Saturday, May 21, 2011

On my "so-called" writing

I was reading an article today in The New Yorker about a Russian poet, Joseph Brodsky. In 1964, when Brodsky was twenty-three years old, he was arrested for being a "freeloader." The Soviet state felt threatened by intellectuals. They didn't like the concept of a man sitting around writing poetry. There had to be something subversive in it. They wanted to lock him up. Part of the court transcript went like this:

Judge: Tell the court why in between jobs you didn't work and led a parasitic lifestyle?

Brodsky: I worked in between jobs. I did what I do now. I wrote poems.

Judge: You wrote your so-called poems? And what was useful about your frequent job changes?

Brodsky: I began working when I was 15 years old. Everything was interesting to me. I changed jobs because I wanted to learn more about life, about people.

Judge: What did you do for your motherland?

Brodsky: I wrote poems. That is my work. I am convinced... I believe that what I wrote will be useful to people not only now but in future generations.

Judge: So you think your so-called poems are good for people?

Brodsky was found guilty and sentenced to five years labor in a small northern village.

Now I'm not trying to put myself in the same category as Brodsky. He went on to win a Nobel prize in literature. I'm writing popular (I hope) fiction. But I definitely feel his pain to some small extent. I spent the last 20 years going from job to job in order to support my writing. To me, it was the writing that was always my occupation, even if it didn't pay the bills. But in ours, as in any society, it is how you make a living that defines you. When you go to a party and meet someone new, one of the first things they are bound to ask is, "What do you do?" If I were to say, "I'm a writer," that inevitably leads to the next question, "What do you write?" Keep going down that rabbit hole, and eventually the questioning leads to, "Well how do you make a living?" That is the crux of the matter, to an awful lot of people, just like it was to Brodsky's judge. If I consider myself a writer, but make a living teaching snowboarding, then to most people I'm not really a writer at all, I'm a snowboard instructor, or a furniture mover, or whatever else I happen to be doing for a paycheck at the time.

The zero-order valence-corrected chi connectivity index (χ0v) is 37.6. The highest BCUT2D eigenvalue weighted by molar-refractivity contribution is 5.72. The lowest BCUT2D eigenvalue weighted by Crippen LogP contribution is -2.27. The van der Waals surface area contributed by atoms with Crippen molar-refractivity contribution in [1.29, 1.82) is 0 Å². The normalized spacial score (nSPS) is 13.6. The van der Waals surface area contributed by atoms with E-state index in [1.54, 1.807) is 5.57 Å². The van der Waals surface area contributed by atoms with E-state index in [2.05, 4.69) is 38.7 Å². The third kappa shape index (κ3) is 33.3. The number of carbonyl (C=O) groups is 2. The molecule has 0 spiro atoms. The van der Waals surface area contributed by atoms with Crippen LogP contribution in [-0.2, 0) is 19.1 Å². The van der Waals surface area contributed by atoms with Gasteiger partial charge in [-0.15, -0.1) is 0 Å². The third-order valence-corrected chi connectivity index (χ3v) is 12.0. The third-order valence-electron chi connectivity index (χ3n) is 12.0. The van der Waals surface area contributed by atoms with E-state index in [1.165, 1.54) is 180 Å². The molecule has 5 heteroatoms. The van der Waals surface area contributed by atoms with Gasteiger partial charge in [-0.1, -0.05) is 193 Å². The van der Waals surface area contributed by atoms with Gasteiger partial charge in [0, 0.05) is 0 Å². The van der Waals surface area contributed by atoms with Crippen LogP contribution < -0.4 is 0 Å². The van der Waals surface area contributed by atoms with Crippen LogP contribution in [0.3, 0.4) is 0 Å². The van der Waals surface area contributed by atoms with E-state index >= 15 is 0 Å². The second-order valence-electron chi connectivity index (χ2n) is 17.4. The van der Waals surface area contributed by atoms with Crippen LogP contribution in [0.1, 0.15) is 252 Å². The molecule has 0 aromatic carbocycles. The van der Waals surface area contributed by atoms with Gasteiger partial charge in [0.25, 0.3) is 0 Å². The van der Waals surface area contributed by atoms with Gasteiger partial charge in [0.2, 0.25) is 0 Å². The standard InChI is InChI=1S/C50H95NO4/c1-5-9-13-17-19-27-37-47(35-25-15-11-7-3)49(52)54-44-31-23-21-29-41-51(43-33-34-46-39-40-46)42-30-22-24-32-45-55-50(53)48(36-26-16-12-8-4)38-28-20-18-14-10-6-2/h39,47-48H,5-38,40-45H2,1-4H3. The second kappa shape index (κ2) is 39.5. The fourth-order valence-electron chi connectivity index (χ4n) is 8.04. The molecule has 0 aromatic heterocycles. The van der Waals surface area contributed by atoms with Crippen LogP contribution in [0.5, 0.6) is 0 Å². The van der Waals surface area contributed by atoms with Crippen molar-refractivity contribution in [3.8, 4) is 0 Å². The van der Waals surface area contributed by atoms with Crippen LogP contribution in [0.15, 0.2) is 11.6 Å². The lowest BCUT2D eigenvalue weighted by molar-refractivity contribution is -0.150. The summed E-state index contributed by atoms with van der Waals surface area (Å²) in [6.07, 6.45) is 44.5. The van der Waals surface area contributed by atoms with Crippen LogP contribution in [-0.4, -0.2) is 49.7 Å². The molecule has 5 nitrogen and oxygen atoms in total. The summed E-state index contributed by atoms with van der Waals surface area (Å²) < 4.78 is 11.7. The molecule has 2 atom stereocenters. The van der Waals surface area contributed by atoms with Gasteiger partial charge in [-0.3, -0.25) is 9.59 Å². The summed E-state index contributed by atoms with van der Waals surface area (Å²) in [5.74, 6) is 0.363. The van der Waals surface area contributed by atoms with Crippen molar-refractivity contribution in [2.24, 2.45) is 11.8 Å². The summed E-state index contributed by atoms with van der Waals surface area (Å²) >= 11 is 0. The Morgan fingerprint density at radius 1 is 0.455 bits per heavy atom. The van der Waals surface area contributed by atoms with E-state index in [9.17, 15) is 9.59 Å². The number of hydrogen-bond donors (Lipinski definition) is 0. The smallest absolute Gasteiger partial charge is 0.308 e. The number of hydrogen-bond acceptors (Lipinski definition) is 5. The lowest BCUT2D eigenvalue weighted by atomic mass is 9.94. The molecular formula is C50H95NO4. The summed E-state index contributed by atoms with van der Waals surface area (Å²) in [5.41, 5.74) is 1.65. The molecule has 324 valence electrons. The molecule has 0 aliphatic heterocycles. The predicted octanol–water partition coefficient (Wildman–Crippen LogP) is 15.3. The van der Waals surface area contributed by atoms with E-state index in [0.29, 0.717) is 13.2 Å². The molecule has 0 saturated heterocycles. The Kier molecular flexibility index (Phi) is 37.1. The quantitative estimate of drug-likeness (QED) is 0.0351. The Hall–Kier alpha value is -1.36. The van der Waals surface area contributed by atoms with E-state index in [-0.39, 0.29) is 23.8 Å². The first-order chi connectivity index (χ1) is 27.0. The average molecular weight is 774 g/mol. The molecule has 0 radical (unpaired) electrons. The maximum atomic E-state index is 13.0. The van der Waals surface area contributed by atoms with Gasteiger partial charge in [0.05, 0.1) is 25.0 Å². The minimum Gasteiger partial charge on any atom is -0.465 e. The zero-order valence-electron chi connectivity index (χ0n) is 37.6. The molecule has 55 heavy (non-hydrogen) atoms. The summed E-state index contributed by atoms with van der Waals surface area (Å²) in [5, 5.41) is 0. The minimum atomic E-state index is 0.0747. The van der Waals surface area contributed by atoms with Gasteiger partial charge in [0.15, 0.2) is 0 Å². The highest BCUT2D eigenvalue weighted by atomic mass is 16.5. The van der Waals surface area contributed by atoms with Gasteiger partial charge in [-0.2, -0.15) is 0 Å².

To a writer, or a poet, or an artist, the work is never really about making a living. At least it shouldn't be. It is much more than just that. It is a calling. With the advent of the ebook revolution, however, I am beginning to make a living at it for the very first time. For so long I've wanted to say, "I'm a writer," without having to go through all of the qualifications. It has long felt like I myself was on trial each time I made that statement, but no more. It is my occupation, it is my calling, it is finally, at long last, it is how I make a living. That in itself is a huge relief...


  1. Validation is important to a writer and sometimes that has come in the form of coin rather than mindset - but it is the mindset that's most important.

  2. Very true, Janice, I think they often go hand in hand.